Have You Ever Worked With “Randy”?
I once had the opportunity to work with a handler that we will call “Randy”. He had been a handler for several years and had handled a number of dogs. Rarely, did he train or practice, particularly in the area of tracking. Therefore, his dual purpose police dog wasn’t very successful in the field and his ability to read the dog was also pretty poor. Practically every time that he was called to track a suspect, whether it was a rural or urban environment, the ensuing track resulted in track loss. Randy’s explanation was always the same…..”They caught a ride!” While assisting him as a backup officer on a criminal suspect track one night, we were led by his dog about 900 yards into the middle of a cornfield. All of a sudden the dog lost the track and Randy tried to explain to me that they must have “caught a ride.” There were no tire tracks, no disturbed corn stalks, nothing! The reputation that he achieved by always tracking suspects that left in a vehicle earned him the name, “Caught a Ride Randy”.
Training the Negative for the Tracking Dog
As a handler and trainer of tracking and trailing dogs for the past 20 years, I understand that suspects will occasionally get into a vehicle in attempt to leave a crime scene. Therefore, it is important to teach the negative alert to the tracking or trailing dog so that we can be certain that they in fact got in a vehicle and left the scene. By having a solid negative alert, we will not spend time guessing about whether or not our dog has experienced track loss or whether or not our suspect has left in a vehicle.
If our dog is experienced in tracking or trailing exercises, teaching the negative alert is a relatively simple process. To teach it, we simply set up tracking or trailing problems where the tracklayer gets in a vehicle and leaves. It is important that the handler understands exactly where the track finishes so that we will be prepared to recognize the behaviors that the dog will display when they experience complete track loss.
Once our dog reaches the end of the trail, where the tracklayer got into the vehicle, we will see the dog exhibit a series of behaviors in an attempt to recover the trail that no longer exists. Once we see these behaviors, we will prompt the dog for another behavior. This alternate behavior can be a sit, down, bark, etc. Once the dog executes this behavior, we will reward them for providing our “negative alert” at the end of the trail. It is important that we are consistent in the alternate behavior that we ask the dog to perform and we want to ensure that the dog is rewarded before we see signs of conflict or stress. Be sure not to present too many of these problems, with a suspect leaving in a car, to the dog in the beginning so that they do not always expect tracks to end in loss. A good ratio to use, that will keep the dog motivated to find your suspect at the end, is typically 15:1. In time, the dog will begin to offer the alternate behavior, for example, the down, without prompting, whenever they experience track loss due to a person leaving in a vehicle.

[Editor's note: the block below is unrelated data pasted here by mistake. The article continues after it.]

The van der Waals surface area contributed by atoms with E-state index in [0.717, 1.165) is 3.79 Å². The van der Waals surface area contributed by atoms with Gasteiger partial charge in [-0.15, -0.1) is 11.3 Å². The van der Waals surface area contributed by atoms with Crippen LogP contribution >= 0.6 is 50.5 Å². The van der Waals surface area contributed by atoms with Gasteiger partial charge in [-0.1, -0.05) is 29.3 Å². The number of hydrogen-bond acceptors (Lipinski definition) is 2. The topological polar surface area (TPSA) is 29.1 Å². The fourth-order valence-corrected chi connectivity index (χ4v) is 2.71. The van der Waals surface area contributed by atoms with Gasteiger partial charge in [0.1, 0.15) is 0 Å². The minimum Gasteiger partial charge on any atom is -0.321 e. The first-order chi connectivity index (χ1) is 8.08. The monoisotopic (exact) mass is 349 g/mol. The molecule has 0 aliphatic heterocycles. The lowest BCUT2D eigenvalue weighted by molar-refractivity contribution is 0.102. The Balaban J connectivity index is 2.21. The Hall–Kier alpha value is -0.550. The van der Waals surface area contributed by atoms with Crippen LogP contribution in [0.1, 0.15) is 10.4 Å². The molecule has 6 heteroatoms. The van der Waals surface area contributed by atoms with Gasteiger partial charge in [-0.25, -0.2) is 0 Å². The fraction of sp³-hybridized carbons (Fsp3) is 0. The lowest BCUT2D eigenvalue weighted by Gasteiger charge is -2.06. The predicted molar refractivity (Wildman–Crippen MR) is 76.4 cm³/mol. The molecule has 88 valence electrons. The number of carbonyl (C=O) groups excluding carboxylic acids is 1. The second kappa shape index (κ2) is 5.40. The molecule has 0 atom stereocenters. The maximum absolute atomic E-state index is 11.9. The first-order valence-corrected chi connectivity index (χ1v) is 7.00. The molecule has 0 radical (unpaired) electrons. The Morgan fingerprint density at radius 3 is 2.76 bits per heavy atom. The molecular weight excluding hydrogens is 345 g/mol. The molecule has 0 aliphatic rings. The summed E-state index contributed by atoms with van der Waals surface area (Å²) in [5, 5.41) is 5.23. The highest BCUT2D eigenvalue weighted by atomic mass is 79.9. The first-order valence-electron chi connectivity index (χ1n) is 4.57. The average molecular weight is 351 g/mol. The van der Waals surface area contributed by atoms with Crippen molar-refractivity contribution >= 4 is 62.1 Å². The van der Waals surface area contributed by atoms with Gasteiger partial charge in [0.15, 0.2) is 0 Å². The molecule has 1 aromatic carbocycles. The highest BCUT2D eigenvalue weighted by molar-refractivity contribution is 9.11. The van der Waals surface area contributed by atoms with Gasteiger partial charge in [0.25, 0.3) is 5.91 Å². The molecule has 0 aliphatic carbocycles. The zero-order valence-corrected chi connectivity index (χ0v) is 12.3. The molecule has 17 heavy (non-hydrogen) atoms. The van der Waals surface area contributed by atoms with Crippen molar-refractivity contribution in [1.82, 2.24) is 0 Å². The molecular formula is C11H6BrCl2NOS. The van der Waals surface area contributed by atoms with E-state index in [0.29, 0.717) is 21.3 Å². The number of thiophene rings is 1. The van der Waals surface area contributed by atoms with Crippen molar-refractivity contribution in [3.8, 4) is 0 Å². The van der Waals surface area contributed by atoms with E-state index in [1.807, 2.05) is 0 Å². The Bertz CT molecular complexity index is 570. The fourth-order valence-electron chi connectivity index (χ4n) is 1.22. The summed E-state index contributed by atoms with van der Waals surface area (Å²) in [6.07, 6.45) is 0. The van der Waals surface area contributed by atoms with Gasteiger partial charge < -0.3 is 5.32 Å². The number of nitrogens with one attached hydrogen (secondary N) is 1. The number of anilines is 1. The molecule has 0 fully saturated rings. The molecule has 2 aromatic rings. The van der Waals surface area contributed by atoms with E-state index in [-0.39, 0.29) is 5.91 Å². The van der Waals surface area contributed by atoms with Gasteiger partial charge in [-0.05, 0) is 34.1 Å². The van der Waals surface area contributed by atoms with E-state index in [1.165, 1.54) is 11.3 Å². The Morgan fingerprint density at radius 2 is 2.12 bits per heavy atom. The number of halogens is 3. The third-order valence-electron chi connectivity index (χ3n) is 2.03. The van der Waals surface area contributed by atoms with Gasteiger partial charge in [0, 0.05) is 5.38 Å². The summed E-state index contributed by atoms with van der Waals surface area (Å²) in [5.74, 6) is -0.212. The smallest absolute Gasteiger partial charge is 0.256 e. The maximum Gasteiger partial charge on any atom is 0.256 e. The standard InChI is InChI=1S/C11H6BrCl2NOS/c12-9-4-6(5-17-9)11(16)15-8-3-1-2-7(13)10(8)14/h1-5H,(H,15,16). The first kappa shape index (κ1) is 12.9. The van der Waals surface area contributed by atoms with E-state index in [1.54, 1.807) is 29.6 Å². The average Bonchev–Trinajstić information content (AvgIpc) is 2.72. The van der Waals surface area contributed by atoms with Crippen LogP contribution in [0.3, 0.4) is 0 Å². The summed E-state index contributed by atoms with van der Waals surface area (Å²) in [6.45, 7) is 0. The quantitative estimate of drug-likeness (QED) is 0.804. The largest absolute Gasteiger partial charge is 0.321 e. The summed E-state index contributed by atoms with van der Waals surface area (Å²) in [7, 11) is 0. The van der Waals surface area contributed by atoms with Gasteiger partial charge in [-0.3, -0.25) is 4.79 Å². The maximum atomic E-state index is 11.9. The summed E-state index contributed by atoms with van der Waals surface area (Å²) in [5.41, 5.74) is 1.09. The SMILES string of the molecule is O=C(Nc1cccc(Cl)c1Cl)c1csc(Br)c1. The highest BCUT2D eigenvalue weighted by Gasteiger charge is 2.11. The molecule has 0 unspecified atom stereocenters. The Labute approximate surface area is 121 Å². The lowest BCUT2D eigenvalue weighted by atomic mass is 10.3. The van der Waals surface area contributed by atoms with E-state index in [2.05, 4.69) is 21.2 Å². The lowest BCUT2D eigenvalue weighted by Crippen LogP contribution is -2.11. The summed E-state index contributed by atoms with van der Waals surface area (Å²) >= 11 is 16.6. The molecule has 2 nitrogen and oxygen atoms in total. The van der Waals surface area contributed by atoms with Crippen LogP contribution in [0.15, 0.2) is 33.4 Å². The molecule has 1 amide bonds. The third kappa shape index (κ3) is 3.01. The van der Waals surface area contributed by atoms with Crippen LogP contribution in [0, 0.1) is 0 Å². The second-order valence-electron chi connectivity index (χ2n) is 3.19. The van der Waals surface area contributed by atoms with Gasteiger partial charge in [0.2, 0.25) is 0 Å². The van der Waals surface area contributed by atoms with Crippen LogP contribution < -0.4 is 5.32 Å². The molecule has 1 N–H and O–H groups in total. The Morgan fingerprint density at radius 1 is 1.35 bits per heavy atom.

Highland Canine Training offers a variety of programs and services for police k9 teams. We offer police dog sales and training, including seminars, handler training as well as Police K9 Instructor Courses for those wanting to learn more and hone their skills with the Police K9. For more information about our programs and courses, feel free to contact us at firstname.lastname@example.org or by calling 704.498.7907